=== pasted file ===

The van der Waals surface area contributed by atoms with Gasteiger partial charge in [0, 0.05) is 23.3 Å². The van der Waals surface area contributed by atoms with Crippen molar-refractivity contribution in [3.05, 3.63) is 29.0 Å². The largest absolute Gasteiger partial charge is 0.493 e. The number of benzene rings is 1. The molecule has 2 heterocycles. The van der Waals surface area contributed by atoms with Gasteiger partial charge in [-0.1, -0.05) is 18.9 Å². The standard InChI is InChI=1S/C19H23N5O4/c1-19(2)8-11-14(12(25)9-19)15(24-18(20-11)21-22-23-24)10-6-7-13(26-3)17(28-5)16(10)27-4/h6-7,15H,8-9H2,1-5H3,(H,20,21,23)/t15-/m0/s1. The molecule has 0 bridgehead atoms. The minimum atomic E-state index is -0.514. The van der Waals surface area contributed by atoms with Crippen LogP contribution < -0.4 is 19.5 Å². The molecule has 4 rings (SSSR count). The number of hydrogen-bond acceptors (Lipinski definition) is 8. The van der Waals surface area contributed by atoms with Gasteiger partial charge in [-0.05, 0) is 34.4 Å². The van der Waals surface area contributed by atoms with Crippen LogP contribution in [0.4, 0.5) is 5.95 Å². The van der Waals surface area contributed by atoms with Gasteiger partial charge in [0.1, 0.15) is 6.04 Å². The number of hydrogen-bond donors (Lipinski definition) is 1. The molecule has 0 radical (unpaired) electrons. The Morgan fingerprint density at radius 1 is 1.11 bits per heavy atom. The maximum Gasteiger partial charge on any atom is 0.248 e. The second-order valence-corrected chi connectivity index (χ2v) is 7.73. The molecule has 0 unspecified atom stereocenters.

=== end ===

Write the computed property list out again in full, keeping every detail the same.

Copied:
The van der Waals surface area contributed by atoms with Gasteiger partial charge in [0, 0.05) is 23.3 Å². The van der Waals surface area contributed by atoms with Crippen molar-refractivity contribution in [3.05, 3.63) is 29.0 Å². The largest absolute Gasteiger partial charge is 0.493 e. The number of benzene rings is 1. The molecule has 2 heterocycles. The van der Waals surface area contributed by atoms with Gasteiger partial charge in [-0.1, -0.05) is 18.9 Å². The standard InChI is InChI=1S/C19H23N5O4/c1-19(2)8-11-14(12(25)9-19)15(24-18(20-11)21-22-23-24)10-6-7-13(26-3)17(28-5)16(10)27-4/h6-7,15H,8-9H2,1-5H3,(H,20,21,23)/t15-/m0/s1. The molecule has 0 bridgehead atoms. The minimum atomic E-state index is -0.514. The van der Waals surface area contributed by atoms with Crippen LogP contribution < -0.4 is 19.5 Å². The molecule has 4 rings (SSSR count). The number of hydrogen-bond acceptors (Lipinski definition) is 8. The van der Waals surface area contributed by atoms with Gasteiger partial charge in [-0.05, 0) is 34.4 Å². The van der Waals surface area contributed by atoms with Crippen LogP contribution in [0.4, 0.5) is 5.95 Å². The van der Waals surface area contributed by atoms with Gasteiger partial charge in [0.1, 0.15) is 6.04 Å². The number of hydrogen-bond donors (Lipinski definition) is 1. The molecule has 0 radical (unpaired) electrons. The Morgan fingerprint density at radius 1 is 1.11 bits per heavy atom. The maximum Gasteiger partial charge on any atom is 0.248 e. The second-order valence-corrected chi connectivity index (χ2v) is 7.73. The molecule has 0 unspecified atom stereocenters.